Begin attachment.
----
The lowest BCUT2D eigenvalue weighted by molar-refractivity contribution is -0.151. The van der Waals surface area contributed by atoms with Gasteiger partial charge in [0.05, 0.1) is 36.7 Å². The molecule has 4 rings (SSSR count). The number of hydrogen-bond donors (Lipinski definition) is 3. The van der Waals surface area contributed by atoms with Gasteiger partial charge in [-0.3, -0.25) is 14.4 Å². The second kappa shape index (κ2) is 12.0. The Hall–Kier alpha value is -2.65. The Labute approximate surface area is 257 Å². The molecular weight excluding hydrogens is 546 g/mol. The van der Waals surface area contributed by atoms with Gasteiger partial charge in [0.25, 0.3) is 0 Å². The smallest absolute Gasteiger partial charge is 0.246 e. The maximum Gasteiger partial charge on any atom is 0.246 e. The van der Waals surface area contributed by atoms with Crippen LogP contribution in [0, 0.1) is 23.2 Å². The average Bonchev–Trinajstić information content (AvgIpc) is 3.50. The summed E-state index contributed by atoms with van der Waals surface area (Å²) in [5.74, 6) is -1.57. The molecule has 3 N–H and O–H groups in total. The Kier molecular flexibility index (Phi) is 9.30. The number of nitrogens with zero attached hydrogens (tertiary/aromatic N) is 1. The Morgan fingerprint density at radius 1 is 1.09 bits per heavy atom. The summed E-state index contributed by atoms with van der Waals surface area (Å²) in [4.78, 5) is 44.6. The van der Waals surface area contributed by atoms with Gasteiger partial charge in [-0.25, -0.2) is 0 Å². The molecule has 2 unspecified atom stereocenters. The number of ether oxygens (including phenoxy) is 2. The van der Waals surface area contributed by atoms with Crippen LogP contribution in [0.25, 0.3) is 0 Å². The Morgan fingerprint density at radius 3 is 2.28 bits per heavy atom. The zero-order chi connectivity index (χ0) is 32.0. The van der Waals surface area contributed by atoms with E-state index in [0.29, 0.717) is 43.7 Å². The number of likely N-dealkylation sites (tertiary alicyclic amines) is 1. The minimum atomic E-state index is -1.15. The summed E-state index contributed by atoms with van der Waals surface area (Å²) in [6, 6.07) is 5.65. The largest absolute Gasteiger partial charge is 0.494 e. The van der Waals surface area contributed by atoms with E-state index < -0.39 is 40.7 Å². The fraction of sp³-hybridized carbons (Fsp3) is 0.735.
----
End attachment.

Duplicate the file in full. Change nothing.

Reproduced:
The lowest BCUT2D eigenvalue weighted by molar-refractivity contribution is -0.151. The van der Waals surface area contributed by atoms with Gasteiger partial charge in [0.05, 0.1) is 36.7 Å². The molecule has 4 rings (SSSR count). The number of hydrogen-bond donors (Lipinski definition) is 3. The van der Waals surface area contributed by atoms with Gasteiger partial charge in [-0.3, -0.25) is 14.4 Å². The second kappa shape index (κ2) is 12.0. The Hall–Kier alpha value is -2.65. The Labute approximate surface area is 257 Å². The molecular weight excluding hydrogens is 546 g/mol. The van der Waals surface area contributed by atoms with Gasteiger partial charge in [0.25, 0.3) is 0 Å². The smallest absolute Gasteiger partial charge is 0.246 e. The maximum Gasteiger partial charge on any atom is 0.246 e. The van der Waals surface area contributed by atoms with Crippen LogP contribution in [0, 0.1) is 23.2 Å². The average Bonchev–Trinajstić information content (AvgIpc) is 3.50. The summed E-state index contributed by atoms with van der Waals surface area (Å²) in [5.74, 6) is -1.57. The molecule has 3 N–H and O–H groups in total. The Kier molecular flexibility index (Phi) is 9.30. The number of nitrogens with zero attached hydrogens (tertiary/aromatic N) is 1. The Morgan fingerprint density at radius 1 is 1.09 bits per heavy atom. The summed E-state index contributed by atoms with van der Waals surface area (Å²) in [4.78, 5) is 44.6. The van der Waals surface area contributed by atoms with Gasteiger partial charge in [-0.25, -0.2) is 0 Å². The molecule has 2 unspecified atom stereocenters. The number of ether oxygens (including phenoxy) is 2. The van der Waals surface area contributed by atoms with Crippen LogP contribution in [0.25, 0.3) is 0 Å². The Morgan fingerprint density at radius 3 is 2.28 bits per heavy atom. The zero-order chi connectivity index (χ0) is 32.0. The van der Waals surface area contributed by atoms with E-state index in [0.29, 0.717) is 43.7 Å². The number of likely N-dealkylation sites (tertiary alicyclic amines) is 1. The minimum atomic E-state index is -1.15. The summed E-state index contributed by atoms with van der Waals surface area (Å²) in [6, 6.07) is 5.65. The largest absolute Gasteiger partial charge is 0.494 e. The van der Waals surface area contributed by atoms with E-state index < -0.39 is 40.7 Å². The fraction of sp³-hybridized carbons (Fsp3) is 0.735.